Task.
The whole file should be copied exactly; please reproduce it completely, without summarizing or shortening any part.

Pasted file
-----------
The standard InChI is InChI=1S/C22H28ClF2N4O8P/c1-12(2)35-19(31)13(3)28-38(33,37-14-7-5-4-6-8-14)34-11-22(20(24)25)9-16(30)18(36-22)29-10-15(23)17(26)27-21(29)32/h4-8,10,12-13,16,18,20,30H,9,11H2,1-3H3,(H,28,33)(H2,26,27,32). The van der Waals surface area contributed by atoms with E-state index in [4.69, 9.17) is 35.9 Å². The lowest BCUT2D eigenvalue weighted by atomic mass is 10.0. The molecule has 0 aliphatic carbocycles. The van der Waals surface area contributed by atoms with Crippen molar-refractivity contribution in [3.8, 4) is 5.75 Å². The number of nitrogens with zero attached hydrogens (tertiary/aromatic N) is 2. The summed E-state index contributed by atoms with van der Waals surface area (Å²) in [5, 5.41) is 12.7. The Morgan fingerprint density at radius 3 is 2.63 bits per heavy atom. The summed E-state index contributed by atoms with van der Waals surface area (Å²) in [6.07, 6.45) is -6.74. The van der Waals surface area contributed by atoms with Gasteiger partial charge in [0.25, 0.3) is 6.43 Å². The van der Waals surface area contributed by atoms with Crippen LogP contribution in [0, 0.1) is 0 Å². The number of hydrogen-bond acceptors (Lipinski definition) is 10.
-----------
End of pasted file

The standard InChI is InChI=1S/C22H28ClF2N4O8P/c1-12(2)35-19(31)13(3)28-38(33,37-14-7-5-4-6-8-14)34-11-22(20(24)25)9-16(30)18(36-22)29-10-15(23)17(26)27-21(29)32/h4-8,10,12-13,16,18,20,30H,9,11H2,1-3H3,(H,28,33)(H2,26,27,32). The van der Waals surface area contributed by atoms with E-state index in [4.69, 9.17) is 35.9 Å². The lowest BCUT2D eigenvalue weighted by atomic mass is 10.0. The molecule has 0 aliphatic carbocycles. The van der Waals surface area contributed by atoms with Crippen molar-refractivity contribution in [3.8, 4) is 5.75 Å². The number of nitrogens with zero attached hydrogens (tertiary/aromatic N) is 2. The summed E-state index contributed by atoms with van der Waals surface area (Å²) in [5, 5.41) is 12.7. The Morgan fingerprint density at radius 3 is 2.63 bits per heavy atom. The summed E-state index contributed by atoms with van der Waals surface area (Å²) in [6.07, 6.45) is -6.74. The van der Waals surface area contributed by atoms with Gasteiger partial charge in [0.25, 0.3) is 6.43 Å². The van der Waals surface area contributed by atoms with Crippen LogP contribution in [0, 0.1) is 0 Å². The number of hydrogen-bond acceptors (Lipinski definition) is 10.